Out/Lines: Underground Gay Graphics From Before Stonewall Compiled by Thomas Waugh (Arsenal Pulp)
I hesitated to review Out/Lines: Underground Gay Graphics From Before Stonewall, a collection of pornographic drawings of and for gay men. I'm not particularly gay and I'm definitely not a dude. Then again, I've been accused of fag-hagging and am down with dicks. And ultimately, the fact that I spent the better part of my day absorbing the text and poring over its 200 figures is a testament to Out/Lines' virtues, outside of its function as an overt turn-on.

Thomas Waugh compiled the collection, which features drawings by both famous figures like Tom of Finland and unknown artists. His text fleshes out historical context, positing opinions on how social and political climates manifest in the artwork. There are chapters on each major contributor, including biographical clues and notes on individual style.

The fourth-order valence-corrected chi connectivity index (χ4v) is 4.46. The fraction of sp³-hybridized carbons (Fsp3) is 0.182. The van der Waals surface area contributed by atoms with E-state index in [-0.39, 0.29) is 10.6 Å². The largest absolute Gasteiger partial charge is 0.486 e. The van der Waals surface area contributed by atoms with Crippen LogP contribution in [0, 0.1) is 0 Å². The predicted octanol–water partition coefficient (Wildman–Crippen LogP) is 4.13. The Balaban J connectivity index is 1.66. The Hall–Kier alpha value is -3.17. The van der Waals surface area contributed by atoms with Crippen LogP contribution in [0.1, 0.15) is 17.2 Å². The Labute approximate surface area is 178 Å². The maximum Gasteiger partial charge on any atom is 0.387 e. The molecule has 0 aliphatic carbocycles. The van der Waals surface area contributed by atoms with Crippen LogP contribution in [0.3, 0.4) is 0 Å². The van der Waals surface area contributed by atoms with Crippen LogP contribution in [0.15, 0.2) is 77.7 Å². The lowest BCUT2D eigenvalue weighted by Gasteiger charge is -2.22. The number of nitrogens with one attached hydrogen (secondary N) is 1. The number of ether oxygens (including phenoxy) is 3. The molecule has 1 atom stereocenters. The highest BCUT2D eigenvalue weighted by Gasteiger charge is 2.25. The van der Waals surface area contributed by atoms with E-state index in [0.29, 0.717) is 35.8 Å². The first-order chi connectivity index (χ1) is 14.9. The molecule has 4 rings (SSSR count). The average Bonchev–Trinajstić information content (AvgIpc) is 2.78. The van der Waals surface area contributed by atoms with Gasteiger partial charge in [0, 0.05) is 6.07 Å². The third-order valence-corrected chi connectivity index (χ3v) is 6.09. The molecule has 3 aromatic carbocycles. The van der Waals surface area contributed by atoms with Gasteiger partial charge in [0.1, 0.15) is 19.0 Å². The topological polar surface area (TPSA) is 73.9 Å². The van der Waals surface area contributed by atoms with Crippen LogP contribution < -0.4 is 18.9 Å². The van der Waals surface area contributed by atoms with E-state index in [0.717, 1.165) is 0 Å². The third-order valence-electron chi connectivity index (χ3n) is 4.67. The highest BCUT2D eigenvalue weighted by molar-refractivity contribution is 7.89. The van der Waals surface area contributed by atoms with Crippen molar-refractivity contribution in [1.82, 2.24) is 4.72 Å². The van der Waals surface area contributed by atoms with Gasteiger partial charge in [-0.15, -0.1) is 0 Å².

The drawings, naturally, take up the bulk, and are at turns funny, disturbing, and touching. Many are cartoon strips or narrative sequences, usually involving supposedly straight men being tricked, tempted, or forced into homosexual acts. One of the most brutal images features a group of Roman soldiers gang-raping a man and leaving him limp on the side of the road, cum running out of every body hole. Other images are tender depictions of romantic embraces; fantastically rendered, reckless orgies; or lusty, voyeuristic freezes.

Waugh walks the reader through these images, pointing out the relationships between them, and theorizing on their significance. It is smartly written, but never alienating, and he has a charming habit of book-ending his chapters as though they're sexual sessions, with a drop in formality, and a chummy "Whew, that was intense. Okay, here we go again..."

There is plenty of pleasure to be had through simply flipping through Out/Lines for the pictures, and it would function brilliantly as an amusing coffee table accessory. That the essays are also excellent--illuminating the drawings with increasing vividness, and suggesting varied interpretations--is icing on the cake. MARJORIE SKINNER